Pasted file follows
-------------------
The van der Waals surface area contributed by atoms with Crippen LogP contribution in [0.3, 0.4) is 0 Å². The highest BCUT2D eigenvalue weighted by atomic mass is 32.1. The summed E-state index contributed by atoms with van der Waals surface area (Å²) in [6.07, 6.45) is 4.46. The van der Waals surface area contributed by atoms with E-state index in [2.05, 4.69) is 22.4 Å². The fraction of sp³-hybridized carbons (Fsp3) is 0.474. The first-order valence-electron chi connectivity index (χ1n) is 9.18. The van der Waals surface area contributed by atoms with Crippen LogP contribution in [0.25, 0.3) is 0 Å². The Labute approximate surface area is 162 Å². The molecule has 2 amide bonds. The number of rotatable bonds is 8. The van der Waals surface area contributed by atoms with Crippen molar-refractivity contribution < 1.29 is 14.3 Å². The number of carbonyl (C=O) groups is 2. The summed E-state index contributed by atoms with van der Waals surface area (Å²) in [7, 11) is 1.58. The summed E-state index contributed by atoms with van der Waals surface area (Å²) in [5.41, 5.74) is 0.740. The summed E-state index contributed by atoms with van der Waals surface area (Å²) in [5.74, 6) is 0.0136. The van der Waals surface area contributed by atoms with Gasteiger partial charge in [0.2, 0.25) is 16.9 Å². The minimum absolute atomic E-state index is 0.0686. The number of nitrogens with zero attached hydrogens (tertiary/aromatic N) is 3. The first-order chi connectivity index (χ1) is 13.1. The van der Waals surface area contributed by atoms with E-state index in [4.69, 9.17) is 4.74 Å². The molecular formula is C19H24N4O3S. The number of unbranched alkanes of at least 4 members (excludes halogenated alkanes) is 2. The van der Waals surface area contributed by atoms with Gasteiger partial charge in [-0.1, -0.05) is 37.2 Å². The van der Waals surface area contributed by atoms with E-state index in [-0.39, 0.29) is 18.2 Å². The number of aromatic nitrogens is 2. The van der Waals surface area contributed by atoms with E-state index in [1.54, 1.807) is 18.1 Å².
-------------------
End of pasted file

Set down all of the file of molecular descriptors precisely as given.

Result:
The van der Waals surface area contributed by atoms with Crippen LogP contribution in [0.3, 0.4) is 0 Å². The highest BCUT2D eigenvalue weighted by atomic mass is 32.1. The summed E-state index contributed by atoms with van der Waals surface area (Å²) in [6.07, 6.45) is 4.46. The van der Waals surface area contributed by atoms with E-state index in [2.05, 4.69) is 22.4 Å². The fraction of sp³-hybridized carbons (Fsp3) is 0.474. The first-order valence-electron chi connectivity index (χ1n) is 9.18. The van der Waals surface area contributed by atoms with Crippen LogP contribution in [0.25, 0.3) is 0 Å². The Labute approximate surface area is 162 Å². The molecule has 2 amide bonds. The number of rotatable bonds is 8. The van der Waals surface area contributed by atoms with Crippen molar-refractivity contribution < 1.29 is 14.3 Å². The number of carbonyl (C=O) groups is 2. The summed E-state index contributed by atoms with van der Waals surface area (Å²) in [7, 11) is 1.58. The summed E-state index contributed by atoms with van der Waals surface area (Å²) in [5.41, 5.74) is 0.740. The summed E-state index contributed by atoms with van der Waals surface area (Å²) in [5.74, 6) is 0.0136. The van der Waals surface area contributed by atoms with Gasteiger partial charge in [0.2, 0.25) is 16.9 Å². The minimum absolute atomic E-state index is 0.0686. The number of nitrogens with zero attached hydrogens (tertiary/aromatic N) is 3. The first-order chi connectivity index (χ1) is 13.1. The van der Waals surface area contributed by atoms with E-state index in [4.69, 9.17) is 4.74 Å². The molecular formula is C19H24N4O3S. The number of unbranched alkanes of at least 4 members (excludes halogenated alkanes) is 2. The van der Waals surface area contributed by atoms with Gasteiger partial charge in [-0.1, -0.05) is 37.2 Å². The van der Waals surface area contributed by atoms with E-state index in [-0.39, 0.29) is 18.2 Å². The number of aromatic nitrogens is 2. The van der Waals surface area contributed by atoms with E-state index in [1.54, 1.807) is 18.1 Å².